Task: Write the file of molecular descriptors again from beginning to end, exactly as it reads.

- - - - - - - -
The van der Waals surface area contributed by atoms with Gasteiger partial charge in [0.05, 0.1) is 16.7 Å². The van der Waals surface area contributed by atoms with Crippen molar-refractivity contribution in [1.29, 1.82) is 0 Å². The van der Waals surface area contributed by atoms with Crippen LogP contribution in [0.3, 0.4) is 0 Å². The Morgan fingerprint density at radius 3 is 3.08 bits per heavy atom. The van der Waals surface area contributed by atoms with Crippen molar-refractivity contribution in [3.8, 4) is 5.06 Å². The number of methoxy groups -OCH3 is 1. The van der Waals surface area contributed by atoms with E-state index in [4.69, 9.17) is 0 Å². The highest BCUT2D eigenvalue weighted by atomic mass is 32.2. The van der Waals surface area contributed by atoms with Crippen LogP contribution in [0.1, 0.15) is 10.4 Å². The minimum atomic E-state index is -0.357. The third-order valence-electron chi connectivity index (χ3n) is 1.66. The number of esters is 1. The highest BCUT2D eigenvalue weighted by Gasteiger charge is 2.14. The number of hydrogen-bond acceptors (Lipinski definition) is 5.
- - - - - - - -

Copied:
The van der Waals surface area contributed by atoms with Gasteiger partial charge in [0.05, 0.1) is 16.7 Å². The van der Waals surface area contributed by atoms with Crippen molar-refractivity contribution in [1.29, 1.82) is 0 Å². The van der Waals surface area contributed by atoms with Crippen LogP contribution in [0.3, 0.4) is 0 Å². The Morgan fingerprint density at radius 3 is 3.08 bits per heavy atom. The van der Waals surface area contributed by atoms with Crippen molar-refractivity contribution in [3.8, 4) is 5.06 Å². The number of methoxy groups -OCH3 is 1. The van der Waals surface area contributed by atoms with E-state index in [4.69, 9.17) is 0 Å². The highest BCUT2D eigenvalue weighted by atomic mass is 32.2. The van der Waals surface area contributed by atoms with Crippen LogP contribution in [0.1, 0.15) is 10.4 Å². The minimum atomic E-state index is -0.357. The third-order valence-electron chi connectivity index (χ3n) is 1.66. The number of esters is 1. The highest BCUT2D eigenvalue weighted by Gasteiger charge is 2.14. The number of hydrogen-bond acceptors (Lipinski definition) is 5.